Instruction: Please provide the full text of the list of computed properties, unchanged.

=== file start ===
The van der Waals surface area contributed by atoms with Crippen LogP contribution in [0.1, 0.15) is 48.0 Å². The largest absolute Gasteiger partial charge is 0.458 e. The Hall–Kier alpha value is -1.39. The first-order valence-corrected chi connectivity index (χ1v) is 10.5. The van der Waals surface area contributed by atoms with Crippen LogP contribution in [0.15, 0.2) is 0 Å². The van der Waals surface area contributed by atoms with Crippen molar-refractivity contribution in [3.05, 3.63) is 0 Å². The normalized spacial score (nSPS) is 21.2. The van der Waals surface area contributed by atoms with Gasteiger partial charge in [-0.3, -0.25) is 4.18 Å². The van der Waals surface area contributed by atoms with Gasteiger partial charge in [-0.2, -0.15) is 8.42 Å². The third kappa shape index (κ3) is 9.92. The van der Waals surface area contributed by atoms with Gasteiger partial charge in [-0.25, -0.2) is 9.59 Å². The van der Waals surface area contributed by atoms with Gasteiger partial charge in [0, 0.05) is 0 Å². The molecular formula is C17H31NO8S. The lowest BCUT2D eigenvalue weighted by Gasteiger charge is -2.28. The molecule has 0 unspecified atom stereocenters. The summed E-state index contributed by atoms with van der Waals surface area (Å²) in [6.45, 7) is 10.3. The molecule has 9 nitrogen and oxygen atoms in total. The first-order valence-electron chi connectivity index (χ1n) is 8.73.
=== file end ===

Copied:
The van der Waals surface area contributed by atoms with Crippen LogP contribution in [0.1, 0.15) is 48.0 Å². The largest absolute Gasteiger partial charge is 0.458 e. The Hall–Kier alpha value is -1.39. The first-order valence-corrected chi connectivity index (χ1v) is 10.5. The van der Waals surface area contributed by atoms with Crippen LogP contribution in [0.15, 0.2) is 0 Å². The van der Waals surface area contributed by atoms with Crippen molar-refractivity contribution in [3.05, 3.63) is 0 Å². The normalized spacial score (nSPS) is 21.2. The van der Waals surface area contributed by atoms with Gasteiger partial charge in [-0.3, -0.25) is 4.18 Å². The van der Waals surface area contributed by atoms with Gasteiger partial charge in [-0.2, -0.15) is 8.42 Å². The third kappa shape index (κ3) is 9.92. The van der Waals surface area contributed by atoms with Gasteiger partial charge in [-0.25, -0.2) is 9.59 Å². The van der Waals surface area contributed by atoms with Gasteiger partial charge in [0, 0.05) is 0 Å². The molecular formula is C17H31NO8S. The lowest BCUT2D eigenvalue weighted by Gasteiger charge is -2.28. The molecule has 0 unspecified atom stereocenters. The summed E-state index contributed by atoms with van der Waals surface area (Å²) in [6.45, 7) is 10.3. The molecule has 9 nitrogen and oxygen atoms in total. The first-order valence-electron chi connectivity index (χ1n) is 8.73.